So far no other models have gone to this idea, instead they just pass off the storm off the Mid-Atlantic coast. As of right now it's too far out for making any kind of calls, but check back tomorrow as I will be posting on the very latest model output and give you my personal opinion.

P.S. Winter Forecast should be out by the weekend

Monday, October 24, 2011

First Snowfall of the Season?

Take a quick look at the sounding. It suggests snow Friday morning for NW Jersey and even into the city! Check back later tomorrow. It's time to start blogging :)

Tuesday, October 4, 2011

Time For Winter Forecast Pondering...

This isn't my official winter forecast just yet. Consider this more of a pre-cast of sorts. Let's start off with the ENSO or El Nino Southern Oscillation. The ENSO phases La Nina/El Nino are based off whether the surface temperatures in the Pacific are colder or warmer than the normal. The Pacific is the worlds largest ocean and changes in surface temperatures can greatly affect the weather here in New Jersey. Let's look at the PDO first since it has a strong correlation with the ENSO phase. A warm phase in the PDO is when the water temps off the west of Canada and Alaska are warmer than normal, thus El Nino's tend to be stronger and occur more often. A cold phase is the exact opposite and allows for more and stonger La Nina's.

As we can see from the chart above we are in a cold phase of the PDO, and that means La Nina's should dominate the Pacific over the next 10-20 years since the PDO works in 30 year intervals typically. This years ENSO phase should be similar to last years La Nina which spells colder weather for us here in Jersey, or at least for the first half of the winter.

I always look at the current solar activity when making a winter forecast. Little is known about how the solar cycles affect the climate, but it doesn't hurt to look at it.

Above is a graph of the last solar cycle that spiked in late 2003. That solar cycle maximum was much weaker than what we saw in the 90's. A typical solar cycle lasts for around 11 years from minimum to minimum but the most recent went for over 13 years, something we haven't seen since the Dalton Minimum in the early 1800's. You may have heard of some solar storms lately but it's just the beginning of solar cycle 24 which is forecast to be much weaker than any other in modern history. Just take a look.

What will be the affects? It's almost impossible to say for sure, but past studies have suggested that low solar activity could throw the planet into a cooling phase. A good paper I suggest is by David Archibald who has been extremely accurate with his predictions over the past several years. Even better than NASA's predictions which originally forecasted a strong solar cycle which would peak in 2012. That's not going to happen, not even close. "Solar cycle 24: Implications for the United States" is the paper by Archibald and can be found on his website:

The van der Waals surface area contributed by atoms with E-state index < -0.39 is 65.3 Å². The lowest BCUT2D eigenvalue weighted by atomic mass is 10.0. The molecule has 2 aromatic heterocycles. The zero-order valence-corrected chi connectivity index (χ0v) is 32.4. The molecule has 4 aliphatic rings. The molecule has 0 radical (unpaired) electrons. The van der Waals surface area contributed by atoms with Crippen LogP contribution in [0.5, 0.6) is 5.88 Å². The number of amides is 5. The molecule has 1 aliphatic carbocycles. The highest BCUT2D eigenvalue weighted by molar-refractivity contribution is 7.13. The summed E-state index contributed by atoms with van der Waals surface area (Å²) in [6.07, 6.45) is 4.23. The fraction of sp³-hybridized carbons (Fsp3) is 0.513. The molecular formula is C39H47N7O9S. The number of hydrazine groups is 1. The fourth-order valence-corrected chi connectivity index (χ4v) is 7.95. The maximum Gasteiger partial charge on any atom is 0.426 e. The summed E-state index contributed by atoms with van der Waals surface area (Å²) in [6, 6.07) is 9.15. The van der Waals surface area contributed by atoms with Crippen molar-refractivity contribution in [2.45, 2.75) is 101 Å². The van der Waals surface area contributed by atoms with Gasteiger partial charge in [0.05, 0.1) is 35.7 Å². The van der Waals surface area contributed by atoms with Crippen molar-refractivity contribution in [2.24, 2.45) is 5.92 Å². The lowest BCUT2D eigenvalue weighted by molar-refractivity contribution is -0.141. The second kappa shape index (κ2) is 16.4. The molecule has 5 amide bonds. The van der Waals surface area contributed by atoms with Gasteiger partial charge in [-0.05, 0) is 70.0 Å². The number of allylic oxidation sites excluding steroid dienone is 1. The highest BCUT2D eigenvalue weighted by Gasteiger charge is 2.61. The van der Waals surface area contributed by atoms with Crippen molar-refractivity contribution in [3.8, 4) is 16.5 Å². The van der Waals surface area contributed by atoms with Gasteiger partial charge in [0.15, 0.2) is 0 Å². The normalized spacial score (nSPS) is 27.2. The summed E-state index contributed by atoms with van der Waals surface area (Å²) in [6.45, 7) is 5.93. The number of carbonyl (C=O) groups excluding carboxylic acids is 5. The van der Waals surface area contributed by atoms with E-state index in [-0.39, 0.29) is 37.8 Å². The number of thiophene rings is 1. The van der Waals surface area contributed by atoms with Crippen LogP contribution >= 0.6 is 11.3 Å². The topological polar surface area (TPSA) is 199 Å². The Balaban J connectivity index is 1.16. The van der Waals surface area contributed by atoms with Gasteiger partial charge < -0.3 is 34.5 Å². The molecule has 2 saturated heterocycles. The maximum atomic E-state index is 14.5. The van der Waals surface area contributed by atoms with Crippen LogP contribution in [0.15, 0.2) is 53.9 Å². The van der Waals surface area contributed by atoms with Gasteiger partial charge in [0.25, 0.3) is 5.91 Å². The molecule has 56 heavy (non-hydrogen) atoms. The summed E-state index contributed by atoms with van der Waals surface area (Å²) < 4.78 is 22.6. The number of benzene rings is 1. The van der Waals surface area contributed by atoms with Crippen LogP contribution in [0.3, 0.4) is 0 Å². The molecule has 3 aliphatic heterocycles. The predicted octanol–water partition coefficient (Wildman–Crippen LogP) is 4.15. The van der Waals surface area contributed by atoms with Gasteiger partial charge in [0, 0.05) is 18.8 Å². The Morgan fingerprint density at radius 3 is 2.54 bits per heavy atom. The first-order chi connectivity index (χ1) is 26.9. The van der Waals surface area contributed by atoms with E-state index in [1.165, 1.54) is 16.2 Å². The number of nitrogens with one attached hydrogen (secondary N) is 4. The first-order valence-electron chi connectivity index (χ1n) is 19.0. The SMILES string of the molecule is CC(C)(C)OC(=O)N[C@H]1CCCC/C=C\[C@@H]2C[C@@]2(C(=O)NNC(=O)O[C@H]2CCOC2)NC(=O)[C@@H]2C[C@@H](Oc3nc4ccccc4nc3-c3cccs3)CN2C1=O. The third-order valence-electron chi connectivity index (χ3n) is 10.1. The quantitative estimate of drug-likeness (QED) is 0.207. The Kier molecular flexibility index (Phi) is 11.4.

A winter can be cold, but that doesn't necessarily make it a good one. There have been plenty of cold winters that lacked precipitation. That brings me to the next items on my list, the NAO or "North Atlantic Oscillation" and the AO or "Arctic Oscillation". Both of these have negative and positive phases, and for New Jersey we like to see them negative together. Over the past two winters we have had some crazy weather events and most of them were a cause of stratospheric warming events at higher latitudes which affected the AO and NAO. I know, you have no idea what I just said. I'll explain.

The animation above shows temperature anomalies in the stratosphere (up high in the atmosphere). Red is a warming event and blue is cooling. If you look closely at warming events in the animation you see how the jet stream buckles where ever they pop up. This is called blocking and allows for some wacky weather. Such as Mountain Creek in NJ getting 28" of snow and Killington VT gets 2" of plain rain during the same event! It happened in February of 2010 and guess why it happened? That's right, a blocking event directly related to a strong stratospheric warming event. For you global warming fanatics, no this is not because of global warming. A warming stratosphere happens when the troposphere (the surface, where we live!) becomes colder than normal. The opposite goes for cooling events in the stratosphere.

Last year these stratospheric warming events continued despite the end of a El Nino and a start of La Nina. A major warming (though not as major as the year before) event happened in mid-December followed by 32" inches of snow in eastern part of New Jersey. January brought more warming events which lead to the snowiest month in history for much of the state. The signs are obvious and need to be looked at with a fine tooth comb. Looking through all the signs, only one thing has changed since last winter. That being the phase of the QBO or "quasi-biennial oscillation". And it's shift points toward a more ominous winter than last.

The QBO is basically winds between 10mb-100mb. These winds shift from easterly to westerly every 20 to 36 months. As of August the winds officially became easterly, just like they were in the winter of 2009-2010. Last winter I only expected average snowfall for the region and we went over by about 10"-15". This is because last winters westerly phase of the QBO should have helped to suppress stratospheric warming events. Therefore winter shouldn't have been as bad as 2009-2010, and for NW Jersey it wasn't! I can't say the same for NE Jersey. We have entered a easterly phase of QBO and it means more and stronger strat warming events.

This was only my pre-cast. My official winter forecast will be out later this month. There is a lot to talk about and I couldn't possibly do it in one blog post without putting everyone to sleep. If you ask me, this coming winter might leave last year in the dust...